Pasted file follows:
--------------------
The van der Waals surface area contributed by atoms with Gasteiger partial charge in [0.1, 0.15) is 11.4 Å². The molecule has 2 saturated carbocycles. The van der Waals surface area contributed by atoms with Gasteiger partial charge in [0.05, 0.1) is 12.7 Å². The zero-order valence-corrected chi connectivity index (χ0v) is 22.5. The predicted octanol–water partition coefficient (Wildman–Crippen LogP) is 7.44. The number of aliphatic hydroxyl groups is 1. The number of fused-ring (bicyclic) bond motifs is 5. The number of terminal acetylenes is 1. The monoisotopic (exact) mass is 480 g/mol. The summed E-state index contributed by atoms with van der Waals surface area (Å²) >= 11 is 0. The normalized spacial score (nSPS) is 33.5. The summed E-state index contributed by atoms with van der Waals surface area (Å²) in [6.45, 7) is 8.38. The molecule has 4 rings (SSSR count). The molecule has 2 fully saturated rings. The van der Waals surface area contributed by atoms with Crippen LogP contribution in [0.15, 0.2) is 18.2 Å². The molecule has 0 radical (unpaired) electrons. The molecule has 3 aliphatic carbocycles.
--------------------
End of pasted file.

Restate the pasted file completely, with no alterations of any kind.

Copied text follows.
The van der Waals surface area contributed by atoms with Gasteiger partial charge in [0.1, 0.15) is 11.4 Å². The molecule has 2 saturated carbocycles. The van der Waals surface area contributed by atoms with Gasteiger partial charge in [0.05, 0.1) is 12.7 Å². The zero-order valence-corrected chi connectivity index (χ0v) is 22.5. The predicted octanol–water partition coefficient (Wildman–Crippen LogP) is 7.44. The number of aliphatic hydroxyl groups is 1. The number of fused-ring (bicyclic) bond motifs is 5. The number of terminal acetylenes is 1. The monoisotopic (exact) mass is 480 g/mol. The summed E-state index contributed by atoms with van der Waals surface area (Å²) >= 11 is 0. The normalized spacial score (nSPS) is 33.5. The summed E-state index contributed by atoms with van der Waals surface area (Å²) in [6.45, 7) is 8.38. The molecule has 4 rings (SSSR count). The molecule has 2 fully saturated rings. The van der Waals surface area contributed by atoms with Crippen LogP contribution in [0.15, 0.2) is 18.2 Å². The molecule has 0 radical (unpaired) electrons. The molecule has 3 aliphatic carbocycles.